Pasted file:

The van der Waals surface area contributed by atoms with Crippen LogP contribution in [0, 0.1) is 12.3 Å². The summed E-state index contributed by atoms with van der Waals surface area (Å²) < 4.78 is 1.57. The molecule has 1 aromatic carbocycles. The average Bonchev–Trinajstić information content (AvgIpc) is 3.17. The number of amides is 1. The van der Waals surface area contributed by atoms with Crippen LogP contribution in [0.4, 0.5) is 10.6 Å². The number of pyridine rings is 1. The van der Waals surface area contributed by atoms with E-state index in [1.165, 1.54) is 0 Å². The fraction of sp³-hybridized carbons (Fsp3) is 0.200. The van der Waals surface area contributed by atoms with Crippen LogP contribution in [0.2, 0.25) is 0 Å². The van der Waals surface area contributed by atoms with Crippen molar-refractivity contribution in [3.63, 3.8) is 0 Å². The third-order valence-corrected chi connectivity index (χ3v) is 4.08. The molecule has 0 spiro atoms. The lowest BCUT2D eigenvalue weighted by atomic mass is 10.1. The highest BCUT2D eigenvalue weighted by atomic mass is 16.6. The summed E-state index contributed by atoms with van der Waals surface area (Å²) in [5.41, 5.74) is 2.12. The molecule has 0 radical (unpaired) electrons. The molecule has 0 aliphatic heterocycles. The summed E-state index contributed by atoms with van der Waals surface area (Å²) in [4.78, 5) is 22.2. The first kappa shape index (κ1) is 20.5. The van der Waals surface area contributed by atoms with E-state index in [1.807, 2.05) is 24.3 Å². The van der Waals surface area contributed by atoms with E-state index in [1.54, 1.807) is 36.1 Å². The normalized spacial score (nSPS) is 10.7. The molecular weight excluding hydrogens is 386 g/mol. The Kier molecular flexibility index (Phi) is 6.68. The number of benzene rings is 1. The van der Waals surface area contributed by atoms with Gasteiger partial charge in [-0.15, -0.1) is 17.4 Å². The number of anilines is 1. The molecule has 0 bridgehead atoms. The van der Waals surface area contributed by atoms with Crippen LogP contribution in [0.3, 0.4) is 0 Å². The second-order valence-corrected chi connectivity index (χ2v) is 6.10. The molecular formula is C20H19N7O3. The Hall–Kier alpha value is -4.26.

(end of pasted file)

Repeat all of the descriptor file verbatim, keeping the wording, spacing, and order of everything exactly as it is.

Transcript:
The van der Waals surface area contributed by atoms with Crippen LogP contribution in [0, 0.1) is 12.3 Å². The summed E-state index contributed by atoms with van der Waals surface area (Å²) < 4.78 is 1.57. The molecule has 1 aromatic carbocycles. The average Bonchev–Trinajstić information content (AvgIpc) is 3.17. The number of amides is 1. The van der Waals surface area contributed by atoms with Crippen LogP contribution in [0.4, 0.5) is 10.6 Å². The number of pyridine rings is 1. The van der Waals surface area contributed by atoms with E-state index in [1.165, 1.54) is 0 Å². The fraction of sp³-hybridized carbons (Fsp3) is 0.200. The van der Waals surface area contributed by atoms with Crippen LogP contribution in [0.2, 0.25) is 0 Å². The van der Waals surface area contributed by atoms with Crippen molar-refractivity contribution in [3.63, 3.8) is 0 Å². The third-order valence-corrected chi connectivity index (χ3v) is 4.08. The molecule has 0 spiro atoms. The lowest BCUT2D eigenvalue weighted by atomic mass is 10.1. The highest BCUT2D eigenvalue weighted by atomic mass is 16.6. The summed E-state index contributed by atoms with van der Waals surface area (Å²) in [5.41, 5.74) is 2.12. The molecule has 0 radical (unpaired) electrons. The molecule has 0 aliphatic heterocycles. The summed E-state index contributed by atoms with van der Waals surface area (Å²) in [4.78, 5) is 22.2. The first kappa shape index (κ1) is 20.5. The van der Waals surface area contributed by atoms with E-state index in [1.807, 2.05) is 24.3 Å². The van der Waals surface area contributed by atoms with E-state index in [1.54, 1.807) is 36.1 Å². The normalized spacial score (nSPS) is 10.7. The molecular weight excluding hydrogens is 386 g/mol. The Kier molecular flexibility index (Phi) is 6.68. The number of benzene rings is 1. The van der Waals surface area contributed by atoms with Gasteiger partial charge in [-0.15, -0.1) is 17.4 Å². The number of anilines is 1. The molecule has 0 bridgehead atoms. The van der Waals surface area contributed by atoms with Crippen LogP contribution in [0.3, 0.4) is 0 Å². The second-order valence-corrected chi connectivity index (χ2v) is 6.10. The molecular formula is C20H19N7O3. The Hall–Kier alpha value is -4.26.